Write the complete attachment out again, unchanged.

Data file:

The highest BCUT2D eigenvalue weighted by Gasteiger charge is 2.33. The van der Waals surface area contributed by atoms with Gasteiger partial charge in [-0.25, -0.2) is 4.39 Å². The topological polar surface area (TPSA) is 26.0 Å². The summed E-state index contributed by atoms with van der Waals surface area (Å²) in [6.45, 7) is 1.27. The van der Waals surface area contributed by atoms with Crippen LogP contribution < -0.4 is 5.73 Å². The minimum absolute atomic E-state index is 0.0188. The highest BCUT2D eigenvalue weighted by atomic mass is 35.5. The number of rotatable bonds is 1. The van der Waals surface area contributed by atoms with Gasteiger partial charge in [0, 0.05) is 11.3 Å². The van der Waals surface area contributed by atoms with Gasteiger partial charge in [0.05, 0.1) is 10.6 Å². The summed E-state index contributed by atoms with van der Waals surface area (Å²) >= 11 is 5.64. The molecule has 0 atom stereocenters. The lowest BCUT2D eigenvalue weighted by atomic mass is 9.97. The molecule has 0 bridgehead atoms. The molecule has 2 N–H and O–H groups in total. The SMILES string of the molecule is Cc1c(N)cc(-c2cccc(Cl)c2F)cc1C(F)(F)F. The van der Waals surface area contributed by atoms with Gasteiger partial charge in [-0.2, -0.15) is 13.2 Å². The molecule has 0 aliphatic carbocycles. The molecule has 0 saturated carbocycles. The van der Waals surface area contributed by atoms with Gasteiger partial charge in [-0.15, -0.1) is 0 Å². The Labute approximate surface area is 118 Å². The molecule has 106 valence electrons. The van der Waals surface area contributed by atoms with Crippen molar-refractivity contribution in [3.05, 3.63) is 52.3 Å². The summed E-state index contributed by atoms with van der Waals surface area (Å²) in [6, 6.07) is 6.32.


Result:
The highest BCUT2D eigenvalue weighted by Gasteiger charge is 2.33. The van der Waals surface area contributed by atoms with Gasteiger partial charge in [-0.25, -0.2) is 4.39 Å². The topological polar surface area (TPSA) is 26.0 Å². The summed E-state index contributed by atoms with van der Waals surface area (Å²) in [6.45, 7) is 1.27. The van der Waals surface area contributed by atoms with Crippen LogP contribution < -0.4 is 5.73 Å². The minimum absolute atomic E-state index is 0.0188. The highest BCUT2D eigenvalue weighted by atomic mass is 35.5. The number of rotatable bonds is 1. The van der Waals surface area contributed by atoms with Gasteiger partial charge in [0, 0.05) is 11.3 Å². The van der Waals surface area contributed by atoms with Gasteiger partial charge in [0.05, 0.1) is 10.6 Å². The summed E-state index contributed by atoms with van der Waals surface area (Å²) >= 11 is 5.64. The molecule has 0 atom stereocenters. The lowest BCUT2D eigenvalue weighted by atomic mass is 9.97. The molecule has 0 bridgehead atoms. The molecule has 2 N–H and O–H groups in total. The SMILES string of the molecule is Cc1c(N)cc(-c2cccc(Cl)c2F)cc1C(F)(F)F. The van der Waals surface area contributed by atoms with Gasteiger partial charge in [-0.2, -0.15) is 13.2 Å². The molecule has 0 aliphatic carbocycles. The molecule has 0 saturated carbocycles. The van der Waals surface area contributed by atoms with Gasteiger partial charge in [-0.15, -0.1) is 0 Å². The Labute approximate surface area is 118 Å². The molecule has 106 valence electrons. The van der Waals surface area contributed by atoms with Crippen molar-refractivity contribution in [3.05, 3.63) is 52.3 Å². The summed E-state index contributed by atoms with van der Waals surface area (Å²) in [6, 6.07) is 6.32.